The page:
• Dark chocolate. I keep a stash of small dark chocolate bars in the kitchen, and normally snack on one over the course of a day. I eat the really dark stuff (85%), so that I’m not tempted to eat too much, and so that I get a nice little boost of energy.
  • Melon (cantaloupe, honeydew, or watermelon). We have one of these cut up into huge slices in the fridge at all times. If you want something refreshing that you can eat a lot of without overdoing it, start snacking on some type of melon.
  • Nuts. If you’re in the middle of a project and don’t want to break your focus, keep a small bag of nuts at your desk. Nuts aren’t my favorite food, but if I’m getting hungry and I really don’t want to start preparing something in the kitchen (which, I know from experience, inevitably leads to a longer break that could lead to procrastinating), I’ll eat some almonds or cashews to hold me over until I can take a real break.

You may already eat some of these snacks at your home office, or even from a traditional office, but if you haven’t discovered these choices, I encourage you to give them a try!

Happy living :).

How to Create Boundaries When Working From Home

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There are plenty of things I could work on in my personal and professional life. However, I pride myself on having finally mastered the surprisingly difficult task of working from home (I might regret saying that as soon as Baby joins us in a few months here..). For the most part, I’m organized, efficient, and pretty great with a routine.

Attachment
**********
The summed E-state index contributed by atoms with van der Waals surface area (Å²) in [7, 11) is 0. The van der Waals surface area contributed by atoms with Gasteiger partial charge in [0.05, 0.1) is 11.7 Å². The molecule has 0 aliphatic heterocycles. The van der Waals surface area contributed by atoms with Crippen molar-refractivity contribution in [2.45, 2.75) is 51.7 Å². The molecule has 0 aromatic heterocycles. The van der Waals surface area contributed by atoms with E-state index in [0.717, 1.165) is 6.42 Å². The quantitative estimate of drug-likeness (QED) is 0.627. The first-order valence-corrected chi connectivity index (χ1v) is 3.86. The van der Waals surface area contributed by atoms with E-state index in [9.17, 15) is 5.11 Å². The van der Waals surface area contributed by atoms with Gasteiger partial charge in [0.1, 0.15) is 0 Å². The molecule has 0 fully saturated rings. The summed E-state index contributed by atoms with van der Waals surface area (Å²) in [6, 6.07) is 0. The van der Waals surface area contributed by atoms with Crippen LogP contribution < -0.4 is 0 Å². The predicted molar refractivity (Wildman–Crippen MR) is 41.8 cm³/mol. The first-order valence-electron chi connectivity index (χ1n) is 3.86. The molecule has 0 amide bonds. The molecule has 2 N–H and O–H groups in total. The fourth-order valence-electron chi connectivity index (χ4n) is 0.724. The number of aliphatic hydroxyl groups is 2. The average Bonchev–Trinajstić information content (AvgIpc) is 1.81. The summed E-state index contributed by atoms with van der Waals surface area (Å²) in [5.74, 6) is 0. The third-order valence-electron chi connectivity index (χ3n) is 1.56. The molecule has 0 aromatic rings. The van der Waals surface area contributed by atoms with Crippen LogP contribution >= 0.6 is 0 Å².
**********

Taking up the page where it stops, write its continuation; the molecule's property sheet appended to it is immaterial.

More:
However.

As much as I thrive with structure, it still took me a full year of working from home to feel like I had actually nailed it.

Here’s how I learned to create a routine, a work space that actually works, and learned to establish some mental, work, and social boundaries (as someone who could easily be tempted to work or play 24/7, but has learned not to):

  • Working from home doesn’t have to be pretty. If you’re better off working from a coffee shop, do it. If you get more accomplished working from a home office or your kitchen table, do it. Since I’ve been pregnant and queasy on a daily basis, my 8-10 hour ‘work from Panera’ days started making me nervous, so I had to retrain myself to work from home. I wish I could say I sit in my beautiful home office, close those lovely French doors, and get my work done gracefully, but as hard as I tried, it didn’t work. In reality, I sit at my new, trendy kitchen table and bury it under schedules, folders, textbooks, and other odds and ends (it easily seats 8 people, but I’ve managed to leave only one clear spot for someone who needs to eat- it’s not great, but it works perfectly for grading and checking emails!).
  • Know what type of schedule is required of you, and don’t overextend yourself. Maybe your boss has told you to work your 40 hours a week whenever it’s best for you, or maybe you’re given a pile of work (like me) and when you’re done you’re done. Know what you have to do, and do no more. Most weeks, if I work diligently, I work all day (8-10 hours) Monday and Wednesday, and just 1-2 hours on the other days (which I don’t count as work days, since it’s mostly checking email, taking care of loose ends, and dealing with the usual student crisis and/or paperwork- but no grading). I try not to drag things out throughout the week (like I’ve done in the past), since it makes me feel like I never get an actual break.